What we collect
The Museum of London's collections span over 10,000 years and seven million objects. Find out about how we organise our collections by time and type, and the huge range of material we hold.
Our prehistoric collection showcases the variety and sophistication of life in the London area before the city existed.
The Roman collection includes over 47,000 objects that evidence the ancient city of Londinium at work, worship, rest and play
Saxon and medieval
The museum also has over 700 objects of the Saxon period and around 12,000 items in its medieval collections.
Tudor and Stuart
The Tudor and Stuart collections span the period 1485 – 1714, and reflect the huge changes in London life and society during this time.
The decorative arts collection reflects the important role of London in manufacturing and retailing luxury goods.
Dress and textiles
The focus of this collection are clothes and textiles made, sold, bought and worn in London from the 16th century to the present.
Paintings, prints and drawings
The Museum of London holds works by major artists, as well as a wealth of images that reveal the topographical, social and artistic life of London from the 16th century to the present.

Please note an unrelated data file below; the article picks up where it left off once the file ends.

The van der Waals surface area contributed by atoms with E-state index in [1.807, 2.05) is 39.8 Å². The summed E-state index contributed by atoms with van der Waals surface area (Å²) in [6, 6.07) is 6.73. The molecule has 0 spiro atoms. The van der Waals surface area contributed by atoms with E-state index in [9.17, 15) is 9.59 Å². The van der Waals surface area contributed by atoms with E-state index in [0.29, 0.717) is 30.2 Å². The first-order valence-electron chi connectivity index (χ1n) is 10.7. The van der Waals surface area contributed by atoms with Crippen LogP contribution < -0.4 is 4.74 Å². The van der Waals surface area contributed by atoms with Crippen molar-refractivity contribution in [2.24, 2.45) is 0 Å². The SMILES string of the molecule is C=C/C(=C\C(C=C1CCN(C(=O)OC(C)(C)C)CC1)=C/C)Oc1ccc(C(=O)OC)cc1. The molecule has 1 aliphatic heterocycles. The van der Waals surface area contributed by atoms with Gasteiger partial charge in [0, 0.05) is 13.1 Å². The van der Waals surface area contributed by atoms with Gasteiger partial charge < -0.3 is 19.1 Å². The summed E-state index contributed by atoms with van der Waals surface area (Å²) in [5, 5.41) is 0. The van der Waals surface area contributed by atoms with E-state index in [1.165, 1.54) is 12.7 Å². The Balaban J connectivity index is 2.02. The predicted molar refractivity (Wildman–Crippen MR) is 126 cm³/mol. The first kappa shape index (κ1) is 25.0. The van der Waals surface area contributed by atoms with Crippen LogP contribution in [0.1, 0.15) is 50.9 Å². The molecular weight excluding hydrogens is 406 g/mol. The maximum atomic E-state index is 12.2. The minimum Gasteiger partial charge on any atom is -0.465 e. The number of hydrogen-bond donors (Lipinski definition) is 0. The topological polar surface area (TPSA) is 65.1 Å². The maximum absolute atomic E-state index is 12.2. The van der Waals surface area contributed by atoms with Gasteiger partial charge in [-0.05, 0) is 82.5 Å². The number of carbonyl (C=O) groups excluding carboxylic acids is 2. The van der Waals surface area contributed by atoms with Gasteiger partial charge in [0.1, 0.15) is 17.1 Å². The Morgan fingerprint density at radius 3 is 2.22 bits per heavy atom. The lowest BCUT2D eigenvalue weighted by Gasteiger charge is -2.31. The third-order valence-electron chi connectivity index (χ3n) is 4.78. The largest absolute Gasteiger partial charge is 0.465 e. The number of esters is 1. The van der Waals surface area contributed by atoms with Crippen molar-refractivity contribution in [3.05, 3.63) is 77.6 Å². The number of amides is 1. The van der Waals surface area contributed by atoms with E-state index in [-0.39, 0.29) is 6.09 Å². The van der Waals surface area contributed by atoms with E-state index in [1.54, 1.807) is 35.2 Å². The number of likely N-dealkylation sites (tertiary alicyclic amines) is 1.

Our visual history of London during the second half of the 19th and 20th centuries includes work by professional and amateur photographers and covers most aspects of London life.
Social and working history
This collection reflects the historic trade and industry of the city, as well as the everyday lives of millions of Londoners.
Port and river collection
The Port and River archive tells the story of the formation and development of what was once the world’s greatest port.
Life stories and oral history
The Museum of London has been collecting the memories of Londoners since the 1980s.
The Sainsbury Archive documents the history of Sainsbury’s from its foundation in Drury Lane in 1869 to the present day.
Port of London Authority Archive
A unique repository of objects, documents, plans, photographs and film charting the development of the Port of London and the River Thames from the late 18th century, to redevelopment in the 20th century.